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Defense remains Packers' focus on Day 1 of draft

Green Bay adds to free-agent haul with both first-round picks


GREEN BAY – About six weeks ago, Brian Gutekunst added two pass rushers and a safety on the first day of free agency.

On the first day of the draft, he added one more player at each spot.

To say the Packers' second-year GM has restocked the defense in two key places would be a significant understatement.

"Obviously it was a focus of ours – we wanted to improve our defense," Gutekunst said after drafting Michigan's Rashan Gary and Maryland's Darnell Savage with a pair of first-round picks Thursday night.

"We certainly added a number of bodies to that and guys we're really excited about. Football is a team game and guys will have to come together and gel, but we like the way these guys are wired."

Gary joins new additions Za'Darius Smith and Preston Smith at outside linebacker, while Savage could find himself starting at safety from the get-go alongside newcomer Adrian Amos.

In what Gutekunst perceived as a draft loaded on defense, he found the best value on that side of the ball.

Gary was the first pick, at No. 12 overall, and at 6-foot-4, 277 pounds he'll bring a body type similar to the Smiths' to coordinator Mike Pettine's defense. All three fresh faces are projected to line up outside or inside in pass-rush packages, giving Pettine a multitude of options, particularly on third down.

"These are big men with length and power and speed," Gutekunst said. "We felt we needed to get bigger in the front, and we have, and we needed to get more explosive in the front, and we have.

"We need to affect the passer on third down."

The Packers also got a lot faster on defense, with the 40 times of Gary (4.58) and Savage (4.36) at the top of the charts for their positions.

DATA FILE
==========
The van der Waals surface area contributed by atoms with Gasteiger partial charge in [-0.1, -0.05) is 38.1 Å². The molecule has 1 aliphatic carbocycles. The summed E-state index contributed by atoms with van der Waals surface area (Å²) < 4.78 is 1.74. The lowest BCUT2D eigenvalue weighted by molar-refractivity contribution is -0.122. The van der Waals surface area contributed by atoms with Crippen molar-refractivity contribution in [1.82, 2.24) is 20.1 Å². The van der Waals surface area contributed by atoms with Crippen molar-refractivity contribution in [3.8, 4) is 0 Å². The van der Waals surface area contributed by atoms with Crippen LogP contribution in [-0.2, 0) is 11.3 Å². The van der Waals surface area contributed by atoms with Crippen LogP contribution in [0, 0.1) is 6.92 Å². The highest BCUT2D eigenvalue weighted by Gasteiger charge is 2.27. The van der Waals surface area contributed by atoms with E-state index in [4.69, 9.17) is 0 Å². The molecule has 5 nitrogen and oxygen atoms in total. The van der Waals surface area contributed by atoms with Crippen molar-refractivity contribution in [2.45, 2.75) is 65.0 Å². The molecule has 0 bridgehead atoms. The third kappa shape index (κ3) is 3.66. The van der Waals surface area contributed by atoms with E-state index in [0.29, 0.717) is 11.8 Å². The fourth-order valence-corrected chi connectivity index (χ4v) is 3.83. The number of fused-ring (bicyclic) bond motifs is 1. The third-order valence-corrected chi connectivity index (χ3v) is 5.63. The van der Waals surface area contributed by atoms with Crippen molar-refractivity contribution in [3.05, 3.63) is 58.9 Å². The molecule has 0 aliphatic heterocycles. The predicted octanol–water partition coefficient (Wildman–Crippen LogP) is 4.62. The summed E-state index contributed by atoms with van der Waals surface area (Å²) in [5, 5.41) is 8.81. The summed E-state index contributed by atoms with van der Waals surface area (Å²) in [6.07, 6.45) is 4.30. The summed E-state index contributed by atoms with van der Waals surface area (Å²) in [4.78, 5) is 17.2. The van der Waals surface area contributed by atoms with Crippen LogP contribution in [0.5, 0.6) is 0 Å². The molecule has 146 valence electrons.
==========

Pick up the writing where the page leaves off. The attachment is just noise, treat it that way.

The knocks on Gary are his limited number of sacks (9½ over three years for the Wolverines) and a supposed hot-and-cold motor, which had many analysts predicting he wouldn't get taken this high. Gutekunst didn't see legitimacy in the criticisms and felt the media wrongly latched onto the narratives.

"You watch the tape and look at different kinds of stats, he affected the passer," he said. "He affected the game, and at times he wrecked it.

"I disagree (on the effort question). I think that's people that haven't done their homework there. This guy plays with his hair on fire."

Gutekunst maintained the courage of his convictions on Savage, trading a pair of fourth-round picks to Seattle to move up nine spots to No. 21, rather than sit at No. 30 and hope the Maryland safety fell that far.

Savage's sideline-to-sideline ability and ball-hawking skills (eight college INTs) were "rare" to Gutekunst, and the price he paid to assure he got him – as the first defensive back taken in the entire draft, no less – speaks to the difference he feels Savage can make right away in Pettine's scheme.

"Giving up three for one wasn't something I was super encouraged about, that I really wanted to do," Gutekunst said. "But for this particular player, it's what I wanted to do."

Now he heads into Day 2 having not addressed the offense, yet, for new Head Coach Matt LaFleur. Offensive line, tight end, receiver and running back are all depth needs and on the radar. He has two picks on Friday night and four on Saturday, at this point.

"I'd like to think we're still going to stay true to allowing the best player available to come to us, but I do have an offensive coach sitting to my left in the room," Gutekunst said.

"We did some things in free agency to allow the board to come to us. This is one of the better defensive drafts in a long time, and we're really excited how it turned out tonight."


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